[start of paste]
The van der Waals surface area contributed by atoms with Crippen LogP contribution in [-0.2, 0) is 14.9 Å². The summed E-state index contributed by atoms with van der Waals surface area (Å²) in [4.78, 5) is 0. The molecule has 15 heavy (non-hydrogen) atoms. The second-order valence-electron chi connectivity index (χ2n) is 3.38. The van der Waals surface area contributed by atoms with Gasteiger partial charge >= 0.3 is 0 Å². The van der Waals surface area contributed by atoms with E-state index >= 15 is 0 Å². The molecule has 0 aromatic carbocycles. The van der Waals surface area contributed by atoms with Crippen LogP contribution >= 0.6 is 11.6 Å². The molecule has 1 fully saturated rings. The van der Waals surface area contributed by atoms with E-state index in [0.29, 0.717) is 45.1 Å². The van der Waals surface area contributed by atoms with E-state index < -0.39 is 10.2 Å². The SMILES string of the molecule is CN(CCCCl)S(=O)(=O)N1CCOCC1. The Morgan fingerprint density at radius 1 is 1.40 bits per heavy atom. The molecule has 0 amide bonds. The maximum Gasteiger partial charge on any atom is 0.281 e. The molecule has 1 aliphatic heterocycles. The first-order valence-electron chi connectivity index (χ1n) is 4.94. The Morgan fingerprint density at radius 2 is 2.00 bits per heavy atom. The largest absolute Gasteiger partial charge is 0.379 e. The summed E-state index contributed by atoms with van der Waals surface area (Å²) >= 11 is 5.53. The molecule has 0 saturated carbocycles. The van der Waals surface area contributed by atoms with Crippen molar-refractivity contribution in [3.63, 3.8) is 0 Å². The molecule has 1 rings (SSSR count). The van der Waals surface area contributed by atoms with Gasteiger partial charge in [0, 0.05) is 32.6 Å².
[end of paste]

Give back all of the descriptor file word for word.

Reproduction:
The van der Waals surface area contributed by atoms with Crippen LogP contribution in [-0.2, 0) is 14.9 Å². The summed E-state index contributed by atoms with van der Waals surface area (Å²) in [4.78, 5) is 0. The molecule has 15 heavy (non-hydrogen) atoms. The second-order valence-electron chi connectivity index (χ2n) is 3.38. The van der Waals surface area contributed by atoms with Gasteiger partial charge >= 0.3 is 0 Å². The van der Waals surface area contributed by atoms with E-state index >= 15 is 0 Å². The molecule has 0 aromatic carbocycles. The van der Waals surface area contributed by atoms with Crippen LogP contribution >= 0.6 is 11.6 Å². The molecule has 1 fully saturated rings. The van der Waals surface area contributed by atoms with E-state index in [0.29, 0.717) is 45.1 Å². The van der Waals surface area contributed by atoms with E-state index < -0.39 is 10.2 Å². The SMILES string of the molecule is CN(CCCCl)S(=O)(=O)N1CCOCC1. The Morgan fingerprint density at radius 1 is 1.40 bits per heavy atom. The molecule has 0 amide bonds. The maximum Gasteiger partial charge on any atom is 0.281 e. The molecule has 1 aliphatic heterocycles. The first-order valence-electron chi connectivity index (χ1n) is 4.94. The Morgan fingerprint density at radius 2 is 2.00 bits per heavy atom. The largest absolute Gasteiger partial charge is 0.379 e. The summed E-state index contributed by atoms with van der Waals surface area (Å²) >= 11 is 5.53. The molecule has 0 saturated carbocycles. The van der Waals surface area contributed by atoms with Crippen molar-refractivity contribution in [3.63, 3.8) is 0 Å². The molecule has 1 rings (SSSR count). The van der Waals surface area contributed by atoms with Gasteiger partial charge in [0, 0.05) is 32.6 Å².